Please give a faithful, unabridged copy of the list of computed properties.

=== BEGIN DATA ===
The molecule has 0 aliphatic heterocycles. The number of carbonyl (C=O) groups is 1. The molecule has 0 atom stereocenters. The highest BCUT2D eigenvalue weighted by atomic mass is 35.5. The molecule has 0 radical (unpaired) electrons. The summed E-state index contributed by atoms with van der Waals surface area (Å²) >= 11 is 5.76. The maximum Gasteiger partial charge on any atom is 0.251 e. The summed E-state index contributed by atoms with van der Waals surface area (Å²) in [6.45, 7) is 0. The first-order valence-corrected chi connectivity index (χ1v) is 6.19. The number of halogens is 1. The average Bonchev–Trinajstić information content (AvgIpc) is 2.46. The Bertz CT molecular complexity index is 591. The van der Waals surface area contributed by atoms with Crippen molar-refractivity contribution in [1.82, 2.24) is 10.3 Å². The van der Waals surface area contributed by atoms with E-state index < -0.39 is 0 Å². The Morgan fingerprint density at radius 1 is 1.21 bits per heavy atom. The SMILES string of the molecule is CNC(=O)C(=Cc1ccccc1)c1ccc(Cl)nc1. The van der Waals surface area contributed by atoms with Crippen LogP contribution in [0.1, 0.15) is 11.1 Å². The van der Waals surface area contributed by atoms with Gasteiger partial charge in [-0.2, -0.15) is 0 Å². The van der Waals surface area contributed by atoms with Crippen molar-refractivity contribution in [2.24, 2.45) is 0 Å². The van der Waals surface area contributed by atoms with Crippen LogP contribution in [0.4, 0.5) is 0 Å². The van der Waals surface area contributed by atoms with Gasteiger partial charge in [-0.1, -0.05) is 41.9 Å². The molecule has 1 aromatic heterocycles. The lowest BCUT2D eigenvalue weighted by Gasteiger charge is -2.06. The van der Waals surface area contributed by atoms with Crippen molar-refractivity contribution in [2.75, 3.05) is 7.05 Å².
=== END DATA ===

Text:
The molecule has 0 aliphatic heterocycles. The number of carbonyl (C=O) groups is 1. The molecule has 0 atom stereocenters. The highest BCUT2D eigenvalue weighted by atomic mass is 35.5. The molecule has 0 radical (unpaired) electrons. The summed E-state index contributed by atoms with van der Waals surface area (Å²) >= 11 is 5.76. The maximum Gasteiger partial charge on any atom is 0.251 e. The summed E-state index contributed by atoms with van der Waals surface area (Å²) in [6.45, 7) is 0. The first-order valence-corrected chi connectivity index (χ1v) is 6.19. The number of halogens is 1. The average Bonchev–Trinajstić information content (AvgIpc) is 2.46. The Bertz CT molecular complexity index is 591. The van der Waals surface area contributed by atoms with Crippen molar-refractivity contribution in [1.82, 2.24) is 10.3 Å². The van der Waals surface area contributed by atoms with E-state index < -0.39 is 0 Å². The Morgan fingerprint density at radius 1 is 1.21 bits per heavy atom. The SMILES string of the molecule is CNC(=O)C(=Cc1ccccc1)c1ccc(Cl)nc1. The van der Waals surface area contributed by atoms with Crippen LogP contribution in [0.1, 0.15) is 11.1 Å². The van der Waals surface area contributed by atoms with Gasteiger partial charge in [-0.2, -0.15) is 0 Å². The van der Waals surface area contributed by atoms with Crippen molar-refractivity contribution in [2.24, 2.45) is 0 Å². The van der Waals surface area contributed by atoms with Crippen LogP contribution in [0.4, 0.5) is 0 Å². The van der Waals surface area contributed by atoms with Gasteiger partial charge in [-0.1, -0.05) is 41.9 Å². The molecule has 1 aromatic heterocycles. The lowest BCUT2D eigenvalue weighted by Gasteiger charge is -2.06. The van der Waals surface area contributed by atoms with Crippen molar-refractivity contribution in [2.75, 3.05) is 7.05 Å².